The Webb Ellis Cup
That is the name the handsome cup carries – the Webb Ellis Cup.
It is a bit of a misnomer. It is named after a clergyman, the Rev. William Ellis, who died in 1872, but was credited with starting the rugby game in 1823.
The crediting happened 68 years after Ellis left Rugby School and 23 years after he died.
There is no record of his having played the game, certainly not of being its founder. His middle name was Webb, his mother's maiden name, but his older brother was plain Thomas Ellis.
There was never an attempt to suggest that Ellis had a double-barrelled name in the way that John Kendall-Carpenter did, the man who chose the trophy and gave it its name.
Kendall-Carpenter, the headmaster of an English public (= private) school was the chairman of the committee organising the 1987 World Cup.
He and Air Commodore Bob Weighill, also a former England forward, set out to find a trophy. They went to crown jewellers Garrard's of Regent Street, a company which began in 1722.
Kendall-Carpenter explained what he was looking for: "I felt that a Victorian, not a Georgian trophy would be appropriate, made of silver – a masculine metal – rather than gold. The craftsmanship of the period and the beauty of the piece would have to project the past into the present."
And so it came to pass: "At Garrard's, I was told by Richard Jarvis, one of their directors, that they had re-acquired, that very day, a piece of silverware, a copy of a Victorian cup which was made in their own workshop in 1906. When they brought the cup from the vaults, I immediately knew I had found what I was looking for. It was heavy, it was compact, it was handsome."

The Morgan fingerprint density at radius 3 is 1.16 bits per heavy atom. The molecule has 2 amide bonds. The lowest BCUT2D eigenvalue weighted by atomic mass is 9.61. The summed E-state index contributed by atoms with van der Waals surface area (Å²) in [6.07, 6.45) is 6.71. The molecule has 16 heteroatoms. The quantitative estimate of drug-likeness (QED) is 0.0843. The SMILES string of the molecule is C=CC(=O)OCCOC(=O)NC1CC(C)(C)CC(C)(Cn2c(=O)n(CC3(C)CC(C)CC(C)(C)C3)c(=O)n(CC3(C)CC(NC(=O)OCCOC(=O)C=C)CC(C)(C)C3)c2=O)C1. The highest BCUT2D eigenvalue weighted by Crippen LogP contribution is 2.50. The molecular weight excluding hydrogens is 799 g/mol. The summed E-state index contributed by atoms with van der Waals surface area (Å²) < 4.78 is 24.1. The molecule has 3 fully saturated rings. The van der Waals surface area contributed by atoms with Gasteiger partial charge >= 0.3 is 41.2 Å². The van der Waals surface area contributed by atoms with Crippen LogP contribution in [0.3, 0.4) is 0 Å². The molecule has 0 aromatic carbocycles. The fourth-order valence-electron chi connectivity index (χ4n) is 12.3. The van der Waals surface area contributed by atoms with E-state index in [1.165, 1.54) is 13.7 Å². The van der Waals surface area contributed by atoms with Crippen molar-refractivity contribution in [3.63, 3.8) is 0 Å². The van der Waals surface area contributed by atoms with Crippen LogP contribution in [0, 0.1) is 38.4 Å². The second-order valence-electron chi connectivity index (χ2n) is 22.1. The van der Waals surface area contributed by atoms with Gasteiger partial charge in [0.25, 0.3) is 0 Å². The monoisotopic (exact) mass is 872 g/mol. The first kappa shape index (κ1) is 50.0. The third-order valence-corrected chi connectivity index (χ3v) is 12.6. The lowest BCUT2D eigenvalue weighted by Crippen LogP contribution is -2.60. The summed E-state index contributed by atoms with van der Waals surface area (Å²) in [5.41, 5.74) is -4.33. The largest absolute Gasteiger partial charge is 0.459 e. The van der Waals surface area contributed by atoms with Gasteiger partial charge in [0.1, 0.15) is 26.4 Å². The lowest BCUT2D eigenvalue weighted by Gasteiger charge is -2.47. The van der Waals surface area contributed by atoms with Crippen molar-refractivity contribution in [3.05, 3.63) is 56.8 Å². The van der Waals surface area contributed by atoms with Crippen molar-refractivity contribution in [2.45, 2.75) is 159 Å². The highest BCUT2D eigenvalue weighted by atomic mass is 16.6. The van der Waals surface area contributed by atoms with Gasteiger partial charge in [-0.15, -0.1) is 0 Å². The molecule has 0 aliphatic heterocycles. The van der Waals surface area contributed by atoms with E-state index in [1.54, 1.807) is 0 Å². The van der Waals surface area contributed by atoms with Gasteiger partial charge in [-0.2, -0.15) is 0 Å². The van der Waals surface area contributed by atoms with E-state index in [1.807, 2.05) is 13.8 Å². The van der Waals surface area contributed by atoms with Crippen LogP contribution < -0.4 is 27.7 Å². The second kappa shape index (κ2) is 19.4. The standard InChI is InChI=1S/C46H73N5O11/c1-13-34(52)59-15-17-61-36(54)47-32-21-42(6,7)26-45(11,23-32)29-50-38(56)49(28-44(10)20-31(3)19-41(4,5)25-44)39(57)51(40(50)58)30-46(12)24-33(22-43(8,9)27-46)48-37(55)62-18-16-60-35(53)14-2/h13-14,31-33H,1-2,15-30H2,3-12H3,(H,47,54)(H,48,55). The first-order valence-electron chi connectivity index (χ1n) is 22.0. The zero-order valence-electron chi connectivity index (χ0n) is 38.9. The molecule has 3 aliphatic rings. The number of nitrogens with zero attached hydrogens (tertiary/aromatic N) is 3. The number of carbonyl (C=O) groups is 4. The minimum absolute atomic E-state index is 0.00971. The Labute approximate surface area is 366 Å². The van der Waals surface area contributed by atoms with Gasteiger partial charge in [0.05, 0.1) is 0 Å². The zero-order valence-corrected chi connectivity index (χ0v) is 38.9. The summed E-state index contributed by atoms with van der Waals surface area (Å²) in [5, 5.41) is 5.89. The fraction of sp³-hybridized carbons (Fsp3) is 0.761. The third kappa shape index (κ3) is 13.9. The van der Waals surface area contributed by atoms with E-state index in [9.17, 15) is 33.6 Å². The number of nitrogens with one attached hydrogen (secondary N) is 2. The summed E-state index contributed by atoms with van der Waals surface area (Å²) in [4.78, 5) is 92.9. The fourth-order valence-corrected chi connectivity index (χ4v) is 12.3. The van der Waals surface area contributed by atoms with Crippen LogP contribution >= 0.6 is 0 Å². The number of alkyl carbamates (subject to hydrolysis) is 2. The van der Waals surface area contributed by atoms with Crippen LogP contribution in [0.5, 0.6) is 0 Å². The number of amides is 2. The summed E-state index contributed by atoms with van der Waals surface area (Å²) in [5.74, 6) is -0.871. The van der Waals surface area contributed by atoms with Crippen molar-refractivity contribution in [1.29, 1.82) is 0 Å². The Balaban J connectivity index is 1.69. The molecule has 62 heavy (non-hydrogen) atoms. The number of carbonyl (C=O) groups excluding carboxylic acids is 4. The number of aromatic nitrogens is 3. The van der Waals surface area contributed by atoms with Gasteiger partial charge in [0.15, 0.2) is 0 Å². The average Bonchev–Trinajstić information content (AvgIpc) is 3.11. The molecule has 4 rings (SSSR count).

The 38-centimetre trophy weighs 4,5 kg, is gilded silver and is supported by two cast scroll handles. On one handle there is a head satyr, on the other there is head of a nymph. On the face of the trophy, the words International Rugby Football Board and below that arch The Webb Ellis Cup are engraved.
The Webb Ellis Cup is also referred to (incorrectly) as the "Webb Ellis Trophy" or colloquially as "Bill", a nickname coined by the 1991 World Cup winners, the Wallabies.
There are two official Webb Ellis Cups, which are used interchangeably. One cup is a 1906 trophy made by Carrington and Co. of London, which was a Victorian design of a 1740 cup by Paul de Lamerie and the other is a 1986 replica.
New Zealand were the first winners and are the current holders.
Only four countries have taken possession of it – New Zealand (twice), Australia (twice), South Africa (twice) and England.
Winning that trophy has become the aim of national teams so that rugby, instead of annual seasons, now has seasons which last for four years and climax with the final round of the Rugby World Cup. All rugby eyes will be on Twickenham on 31 October 2015 – millions of eyes.
By Paul Dobson